Here we are at the end of spring and at the beginning of summer. As the summer solstice approaches, the days are incredibly long and I am able to enjoy more sunsets. I do not know why, but even though I’ve been in Oregon for 3 summers now, I am still surprised by how late the sun sets here. Being that I am from Florida, the days in the northwest are much longer than the southeast –I believe it’s by a good hour or so. I love long days! They allow me to be outside more on a daily basis and my husband and I are able to enjoy at least a part of the day together after work. Plus, it’s no fun waking up when it’s dark outside.
I have finally found my groove in the office and am even accurately remembering names of the lovely people around here. I still can’t believe how nice everyone is and how willing to help out with things. I have remained quite busy these past few months and have continued to learn something new every day. I truly believe that if a person doesn’t learn something new every day, whether it is about themselves or about the world around them, then they are not living life properly. If you just realized you are one of these people – it’s not too late to learn something today! If you ever want to hear a random and often useless fact, I’m full of them.
Last month we had our Watershed Field Days for the area 5th graders and it was a lot of fun! It was nice to see the results of our work in trying to organize it this year. In total, there were nearly 800 students that were able to participate in learning about everything watershed related. The students were in eight groups and rotated between different stations throughout the day. They learned about water quality, plant identification, macroinvertebrates (as pictured below), wildlife, weather, soils, first foods, and stream stabilization. It was an exhausting yet fun filled week for me.
Another event I was able to participate in was the Salmon Summit held in Kennewick, Washington. This is a celebration and learning day for the area’s 5th graders who have participated in “Salmon in the Classroom”. The kids would release the salmon raised from eggs in their class and release them into the river and afterwards spend the day learning from various presenters about salmon related matters. This was something that was looming since I started in February. At first it was a little intimidating to be asked if I could lead a 20 minute interactive presentation of my choice to multiple groups of kids. That day had come and I prepared a presentation from almost scratch. I decided to do an activity about invasive species of the Columbia River. In the beginning it was going to be how these invasive species affected the salmon, but that was a little easier said than done. It morphed into the most interesting invasive species of the Columbia River. While figuring out how I was going to pull it off, I decided to go with colorful and part interactive and part teaching. I ended up with 6 species and was able to turn it into a game of sorts. I posted the picture of the board I came up with. I’d read a story about the animal or plant and then have the kids in 6 different groups and they’d work together to put up the cards in the correct box. Pictured below is what the finished result would look like. It was fun and I think the kids enjoyed it. The teachers would even come and tell me that they learned something from it. I got help from another VetsWork member – Jonathane Schmitt who does the invasive species work around Mt. Baker-Snoqualmie National Forest.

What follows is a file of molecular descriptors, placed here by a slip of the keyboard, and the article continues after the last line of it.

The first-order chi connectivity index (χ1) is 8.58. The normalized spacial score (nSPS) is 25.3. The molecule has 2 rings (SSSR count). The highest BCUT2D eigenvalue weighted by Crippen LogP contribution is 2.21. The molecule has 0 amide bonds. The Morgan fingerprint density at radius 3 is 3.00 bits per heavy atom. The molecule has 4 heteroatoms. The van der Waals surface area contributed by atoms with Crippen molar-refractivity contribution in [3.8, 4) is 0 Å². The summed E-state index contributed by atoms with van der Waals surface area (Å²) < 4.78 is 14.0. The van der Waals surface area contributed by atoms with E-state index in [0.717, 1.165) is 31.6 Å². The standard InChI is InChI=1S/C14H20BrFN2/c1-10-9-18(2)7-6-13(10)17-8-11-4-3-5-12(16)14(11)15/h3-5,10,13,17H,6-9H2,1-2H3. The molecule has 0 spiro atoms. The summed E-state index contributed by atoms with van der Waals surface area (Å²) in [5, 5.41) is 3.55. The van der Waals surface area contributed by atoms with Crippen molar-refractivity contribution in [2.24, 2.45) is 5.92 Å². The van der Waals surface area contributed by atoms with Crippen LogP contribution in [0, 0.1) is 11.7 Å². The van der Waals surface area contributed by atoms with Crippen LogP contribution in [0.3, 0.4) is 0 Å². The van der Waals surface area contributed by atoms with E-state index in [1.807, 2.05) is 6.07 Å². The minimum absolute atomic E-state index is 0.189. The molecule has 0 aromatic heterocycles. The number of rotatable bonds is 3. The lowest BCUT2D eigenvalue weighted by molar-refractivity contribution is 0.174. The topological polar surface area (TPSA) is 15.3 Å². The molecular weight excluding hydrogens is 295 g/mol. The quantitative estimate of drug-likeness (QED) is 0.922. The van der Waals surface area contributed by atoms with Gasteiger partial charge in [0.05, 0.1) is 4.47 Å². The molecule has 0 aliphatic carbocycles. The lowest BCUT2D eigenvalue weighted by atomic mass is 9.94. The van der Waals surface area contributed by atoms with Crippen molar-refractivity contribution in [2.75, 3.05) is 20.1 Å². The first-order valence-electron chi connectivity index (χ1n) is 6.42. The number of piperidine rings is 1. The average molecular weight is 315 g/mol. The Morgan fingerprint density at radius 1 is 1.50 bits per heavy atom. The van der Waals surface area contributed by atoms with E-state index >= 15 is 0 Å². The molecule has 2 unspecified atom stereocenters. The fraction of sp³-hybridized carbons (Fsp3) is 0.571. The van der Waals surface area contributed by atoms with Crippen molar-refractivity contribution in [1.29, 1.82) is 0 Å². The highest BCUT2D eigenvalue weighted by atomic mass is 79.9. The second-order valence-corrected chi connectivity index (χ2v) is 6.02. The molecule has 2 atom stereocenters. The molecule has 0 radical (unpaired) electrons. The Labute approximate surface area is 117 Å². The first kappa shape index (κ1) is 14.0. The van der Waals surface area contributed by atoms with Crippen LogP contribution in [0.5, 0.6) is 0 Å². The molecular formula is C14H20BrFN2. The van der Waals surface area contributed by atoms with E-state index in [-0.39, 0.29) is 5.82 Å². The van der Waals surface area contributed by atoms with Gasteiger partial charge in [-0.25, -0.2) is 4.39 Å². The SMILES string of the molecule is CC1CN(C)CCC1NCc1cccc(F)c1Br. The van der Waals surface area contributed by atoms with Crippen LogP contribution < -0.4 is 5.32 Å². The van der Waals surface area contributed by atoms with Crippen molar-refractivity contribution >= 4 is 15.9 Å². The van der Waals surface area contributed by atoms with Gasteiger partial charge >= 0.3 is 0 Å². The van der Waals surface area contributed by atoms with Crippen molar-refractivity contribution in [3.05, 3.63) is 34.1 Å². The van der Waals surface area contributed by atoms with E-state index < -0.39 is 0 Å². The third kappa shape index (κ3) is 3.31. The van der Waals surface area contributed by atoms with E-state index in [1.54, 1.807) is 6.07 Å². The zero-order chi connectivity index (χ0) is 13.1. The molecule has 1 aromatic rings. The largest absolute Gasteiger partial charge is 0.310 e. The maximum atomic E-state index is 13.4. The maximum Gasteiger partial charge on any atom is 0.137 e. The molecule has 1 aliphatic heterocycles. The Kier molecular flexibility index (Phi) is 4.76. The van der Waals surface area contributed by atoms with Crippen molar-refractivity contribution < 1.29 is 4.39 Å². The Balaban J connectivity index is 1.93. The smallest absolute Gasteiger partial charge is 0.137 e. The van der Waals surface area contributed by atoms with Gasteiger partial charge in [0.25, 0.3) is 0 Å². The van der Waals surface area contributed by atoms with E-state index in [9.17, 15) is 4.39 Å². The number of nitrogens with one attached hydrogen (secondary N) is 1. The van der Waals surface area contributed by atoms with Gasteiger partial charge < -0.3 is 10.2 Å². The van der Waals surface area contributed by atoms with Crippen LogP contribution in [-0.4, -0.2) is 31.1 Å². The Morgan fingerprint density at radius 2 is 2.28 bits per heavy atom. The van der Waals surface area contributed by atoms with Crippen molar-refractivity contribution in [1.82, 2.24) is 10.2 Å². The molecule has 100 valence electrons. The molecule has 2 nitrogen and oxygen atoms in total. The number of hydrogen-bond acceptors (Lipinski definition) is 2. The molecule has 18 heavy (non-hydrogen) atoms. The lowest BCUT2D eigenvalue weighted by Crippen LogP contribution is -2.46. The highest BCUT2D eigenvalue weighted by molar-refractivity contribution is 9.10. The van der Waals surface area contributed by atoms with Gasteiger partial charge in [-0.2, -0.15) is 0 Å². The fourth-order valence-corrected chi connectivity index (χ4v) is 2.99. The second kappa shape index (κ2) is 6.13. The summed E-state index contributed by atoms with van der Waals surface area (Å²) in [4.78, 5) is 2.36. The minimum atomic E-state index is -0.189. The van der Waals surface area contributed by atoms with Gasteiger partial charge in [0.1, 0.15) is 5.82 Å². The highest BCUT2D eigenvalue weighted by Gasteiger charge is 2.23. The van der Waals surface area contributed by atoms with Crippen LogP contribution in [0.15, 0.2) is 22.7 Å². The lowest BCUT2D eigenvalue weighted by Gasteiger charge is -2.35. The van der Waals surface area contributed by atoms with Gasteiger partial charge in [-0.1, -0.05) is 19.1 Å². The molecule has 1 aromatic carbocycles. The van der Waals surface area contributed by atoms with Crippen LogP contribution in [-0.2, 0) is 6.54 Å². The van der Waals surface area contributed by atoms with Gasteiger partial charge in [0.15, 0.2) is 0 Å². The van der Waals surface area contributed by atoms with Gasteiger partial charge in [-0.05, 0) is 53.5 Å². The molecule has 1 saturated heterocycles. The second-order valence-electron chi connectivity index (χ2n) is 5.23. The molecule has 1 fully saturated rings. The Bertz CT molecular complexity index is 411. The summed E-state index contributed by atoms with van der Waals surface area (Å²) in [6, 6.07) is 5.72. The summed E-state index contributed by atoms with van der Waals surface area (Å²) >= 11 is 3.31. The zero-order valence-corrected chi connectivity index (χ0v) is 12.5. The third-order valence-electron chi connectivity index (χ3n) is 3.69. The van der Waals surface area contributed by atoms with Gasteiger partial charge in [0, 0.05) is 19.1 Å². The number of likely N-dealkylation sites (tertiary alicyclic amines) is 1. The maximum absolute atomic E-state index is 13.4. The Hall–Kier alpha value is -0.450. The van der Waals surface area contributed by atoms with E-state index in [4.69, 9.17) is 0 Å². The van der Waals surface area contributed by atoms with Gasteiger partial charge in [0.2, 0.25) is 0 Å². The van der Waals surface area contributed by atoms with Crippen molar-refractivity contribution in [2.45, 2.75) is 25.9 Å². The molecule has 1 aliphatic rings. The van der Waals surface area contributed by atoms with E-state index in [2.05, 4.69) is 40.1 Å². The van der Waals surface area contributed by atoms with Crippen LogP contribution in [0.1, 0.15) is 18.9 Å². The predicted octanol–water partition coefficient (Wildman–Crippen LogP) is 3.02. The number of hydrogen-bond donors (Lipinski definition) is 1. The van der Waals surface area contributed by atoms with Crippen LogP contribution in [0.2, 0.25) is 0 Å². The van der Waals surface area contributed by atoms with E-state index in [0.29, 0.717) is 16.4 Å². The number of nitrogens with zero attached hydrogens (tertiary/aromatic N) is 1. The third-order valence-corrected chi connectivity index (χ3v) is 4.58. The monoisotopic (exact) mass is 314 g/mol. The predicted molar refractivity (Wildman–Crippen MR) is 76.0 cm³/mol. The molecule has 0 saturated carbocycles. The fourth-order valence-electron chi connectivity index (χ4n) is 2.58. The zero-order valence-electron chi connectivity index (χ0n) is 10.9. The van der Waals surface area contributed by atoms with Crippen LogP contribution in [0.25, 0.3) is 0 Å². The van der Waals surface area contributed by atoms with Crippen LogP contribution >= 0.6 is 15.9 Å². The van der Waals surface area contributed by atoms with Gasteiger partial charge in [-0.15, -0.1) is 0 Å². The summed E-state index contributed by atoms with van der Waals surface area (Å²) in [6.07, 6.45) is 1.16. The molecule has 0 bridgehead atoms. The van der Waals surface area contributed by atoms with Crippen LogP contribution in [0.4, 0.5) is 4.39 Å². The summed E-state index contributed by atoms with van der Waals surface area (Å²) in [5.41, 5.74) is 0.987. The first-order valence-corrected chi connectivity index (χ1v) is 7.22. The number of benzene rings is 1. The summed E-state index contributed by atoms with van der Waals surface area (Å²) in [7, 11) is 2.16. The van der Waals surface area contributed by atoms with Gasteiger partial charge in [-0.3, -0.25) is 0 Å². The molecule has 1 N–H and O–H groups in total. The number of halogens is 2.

Overall, it has certainly been an eventful past two months. We are gearing up for Natural Resource Career Camp for Young Women that takes place at the end of the month and then I’m off to Ukiah to tackle the wilderness portion of the internship – which will hopefully include more aesthetic forest/nature photos. I am also scheduled to attend Incident Qualification (a.k.a. red-card) training in a couple weeks and will be working alongside the GreenCorps crew on that.
My husband has been looking all over the western portion of the U.S. for permanent wildland fire positions. The good news is that he got a job! The bad news is that it’s 9+ hours away in Nevada. I want to finish the internship out so we’ll be living in different states for the time being. It’ll be hard but we’ve lived apart before and it probably won’t feel too different than a regular wildland fire season since he’s hardly home during that time anyways. The place he’s going to seems nice. Looks like it’s going to be high desert terrain which is similar to the area we’re in now. I’m looking forward the possible opportunities that I may have down there after the internship!
That’s all I have for now. Thanks for reading!